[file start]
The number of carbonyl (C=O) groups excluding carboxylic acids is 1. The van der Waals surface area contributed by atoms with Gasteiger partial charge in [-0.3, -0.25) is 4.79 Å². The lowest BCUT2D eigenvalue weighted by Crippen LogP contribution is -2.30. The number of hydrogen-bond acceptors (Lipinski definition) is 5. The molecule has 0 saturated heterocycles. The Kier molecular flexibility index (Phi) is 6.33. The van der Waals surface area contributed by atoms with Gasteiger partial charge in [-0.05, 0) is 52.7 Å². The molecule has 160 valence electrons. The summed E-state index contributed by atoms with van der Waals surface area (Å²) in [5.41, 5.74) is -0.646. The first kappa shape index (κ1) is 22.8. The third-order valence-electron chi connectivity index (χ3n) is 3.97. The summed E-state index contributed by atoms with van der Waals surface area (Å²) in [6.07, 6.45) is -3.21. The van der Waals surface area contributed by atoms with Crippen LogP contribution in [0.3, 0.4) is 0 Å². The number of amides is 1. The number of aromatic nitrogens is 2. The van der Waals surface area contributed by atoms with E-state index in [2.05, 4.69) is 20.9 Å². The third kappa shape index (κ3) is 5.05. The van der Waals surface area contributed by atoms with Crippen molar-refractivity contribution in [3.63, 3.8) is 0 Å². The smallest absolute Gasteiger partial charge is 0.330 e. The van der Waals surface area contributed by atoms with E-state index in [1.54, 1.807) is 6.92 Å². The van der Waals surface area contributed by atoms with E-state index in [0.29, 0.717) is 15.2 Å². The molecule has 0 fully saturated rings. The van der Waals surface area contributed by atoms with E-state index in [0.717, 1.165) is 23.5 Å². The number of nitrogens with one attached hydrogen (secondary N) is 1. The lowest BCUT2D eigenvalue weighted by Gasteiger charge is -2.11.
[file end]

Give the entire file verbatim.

The number of carbonyl (C=O) groups excluding carboxylic acids is 1. The van der Waals surface area contributed by atoms with Gasteiger partial charge in [-0.3, -0.25) is 4.79 Å². The lowest BCUT2D eigenvalue weighted by Crippen LogP contribution is -2.30. The number of hydrogen-bond acceptors (Lipinski definition) is 5. The molecule has 0 saturated heterocycles. The Kier molecular flexibility index (Phi) is 6.33. The van der Waals surface area contributed by atoms with Gasteiger partial charge in [-0.05, 0) is 52.7 Å². The molecule has 160 valence electrons. The summed E-state index contributed by atoms with van der Waals surface area (Å²) in [5.41, 5.74) is -0.646. The first kappa shape index (κ1) is 22.8. The third-order valence-electron chi connectivity index (χ3n) is 3.97. The summed E-state index contributed by atoms with van der Waals surface area (Å²) in [6.07, 6.45) is -3.21. The van der Waals surface area contributed by atoms with Crippen LogP contribution in [0.3, 0.4) is 0 Å². The number of amides is 1. The number of aromatic nitrogens is 2. The van der Waals surface area contributed by atoms with E-state index in [2.05, 4.69) is 20.9 Å². The third kappa shape index (κ3) is 5.05. The van der Waals surface area contributed by atoms with Crippen molar-refractivity contribution in [3.63, 3.8) is 0 Å². The smallest absolute Gasteiger partial charge is 0.330 e. The van der Waals surface area contributed by atoms with E-state index in [1.54, 1.807) is 6.92 Å². The van der Waals surface area contributed by atoms with E-state index in [0.29, 0.717) is 15.2 Å². The molecule has 0 fully saturated rings. The van der Waals surface area contributed by atoms with E-state index in [0.717, 1.165) is 23.5 Å². The number of nitrogens with one attached hydrogen (secondary N) is 1. The lowest BCUT2D eigenvalue weighted by Gasteiger charge is -2.11.